Every B2B founder thinks their value prop is awesome. Until they start talking to prospects.
With apologies to boxing champ Mike Tyson who famously said, “Everyone has a plan until they get punched in the mouth,” the same premise applies to seed and series A stage founders who put their artfully-constructed, obsessively-edited messaging in front of their dream prospect.
“Yeah, we already have a solution for that. It’s called Excel.”
“That’s not a priority for us right now. And I’m not sure when it will be, if ever.”
“What does your product actually do?”
Those are just some of the most common reactions to B2B startup pitches. Based on the more than 2,000 customer interviews I’ve conducted, I’ve defined some of top reasons these reactions occur and how to prevent them:
Reason 1: Love Hurts. Typically, founders and startup teams fall too much in love with their own idea/solution when they really should be falling in love with the problem they’re solving.
- Solution: Learn as much as you humanly can about the challenges your target audience faces. (It always amazes me how many founders haven’t even Googled the problem they’re trying to solve.) Make sure you understand the challenges from their perspective, not through the lens of how your product solves them.
Reason 2: The Dyson Effect. The product was conceived in a vacuum, without enough independent critical thinking, research or customer discovery.
- Solution: As startup guru Steve Blank says, you have to “get outside the building,” or during pandemics, I’ll rephrase it: “Get outside your own Zoom room.” Find at least one or two dozen decision-makers who are in and around your target audience and probe their priorities, what their team needs to get better at in the next 90 days, and hardest part of their jobs (regardless of the problem you think you’re solving).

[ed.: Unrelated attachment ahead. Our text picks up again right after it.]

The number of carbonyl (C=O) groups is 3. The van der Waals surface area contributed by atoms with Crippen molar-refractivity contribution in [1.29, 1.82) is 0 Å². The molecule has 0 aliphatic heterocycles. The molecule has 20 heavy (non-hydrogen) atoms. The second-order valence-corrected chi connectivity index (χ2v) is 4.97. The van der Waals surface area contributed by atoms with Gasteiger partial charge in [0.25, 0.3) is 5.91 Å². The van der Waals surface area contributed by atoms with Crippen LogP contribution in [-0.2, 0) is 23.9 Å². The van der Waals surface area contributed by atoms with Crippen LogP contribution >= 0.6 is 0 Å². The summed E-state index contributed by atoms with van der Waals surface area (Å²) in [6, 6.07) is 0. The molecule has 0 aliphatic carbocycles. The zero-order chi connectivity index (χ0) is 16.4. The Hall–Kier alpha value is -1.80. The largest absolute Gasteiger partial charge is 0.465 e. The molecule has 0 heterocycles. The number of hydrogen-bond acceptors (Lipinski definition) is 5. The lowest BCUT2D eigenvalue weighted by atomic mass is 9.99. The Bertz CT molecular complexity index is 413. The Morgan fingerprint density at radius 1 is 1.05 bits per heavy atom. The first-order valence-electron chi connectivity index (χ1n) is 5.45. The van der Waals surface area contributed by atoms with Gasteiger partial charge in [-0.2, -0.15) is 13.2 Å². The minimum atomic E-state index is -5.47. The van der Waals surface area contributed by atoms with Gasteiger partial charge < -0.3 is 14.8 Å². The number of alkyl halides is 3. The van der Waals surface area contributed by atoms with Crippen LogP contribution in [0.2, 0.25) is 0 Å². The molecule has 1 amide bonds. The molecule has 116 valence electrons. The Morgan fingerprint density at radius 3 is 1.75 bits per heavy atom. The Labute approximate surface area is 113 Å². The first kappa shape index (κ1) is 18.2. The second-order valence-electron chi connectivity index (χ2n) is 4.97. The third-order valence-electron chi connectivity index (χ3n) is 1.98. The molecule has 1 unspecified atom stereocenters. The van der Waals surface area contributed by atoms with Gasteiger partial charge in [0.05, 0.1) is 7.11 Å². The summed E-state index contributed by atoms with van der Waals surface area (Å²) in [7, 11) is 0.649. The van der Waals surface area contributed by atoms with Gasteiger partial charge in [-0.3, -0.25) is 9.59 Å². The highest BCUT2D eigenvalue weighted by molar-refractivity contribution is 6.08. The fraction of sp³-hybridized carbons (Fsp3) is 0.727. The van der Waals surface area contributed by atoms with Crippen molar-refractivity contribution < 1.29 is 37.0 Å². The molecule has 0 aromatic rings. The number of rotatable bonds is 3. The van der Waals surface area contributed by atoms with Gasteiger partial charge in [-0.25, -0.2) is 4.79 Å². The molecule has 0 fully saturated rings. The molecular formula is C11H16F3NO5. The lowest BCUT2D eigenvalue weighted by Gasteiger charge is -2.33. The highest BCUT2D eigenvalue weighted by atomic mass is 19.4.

Reason 3: Overthinking It. Every B2B product has to ultimately help companies either grow revenue or reduce costs. You need to understand and be able to articulate the most direct connection between your product and one of those outcomes.
- Solution: Make sure to understand the prospective decision-maker’s bigger picture, including the challenges that are above or adjacent to the one you’re focused on. This will yield critical context so that you’re able to communicate not just, “why us,” but “why us now.”
Using these guidelines as a starting point, you’ll be able to develop a value proposition that your prospects love as much as you do.
Bob London, founder and CEO of Chief Listening Officers, a NEXT Partner, is a 20+ year marketing strategist who helps emerging B2B companies develop marketing strategies that start with learning the customer’s true perspective—what he refers to as discovering the customer’s Elevator Rant. Bob also serves as an Entrepreneur in Residence at the University of Maryland’s Dingman Center for Entrepreneurship. Bob is a regular and passionate writer and speaker on the topic of listening to customers, and his work and writing have been featured in the Wall Street Journal, The Washington Post, Forbes, the Miami Herald, USA Today, Inc. Magazine and The Washington Business Journal.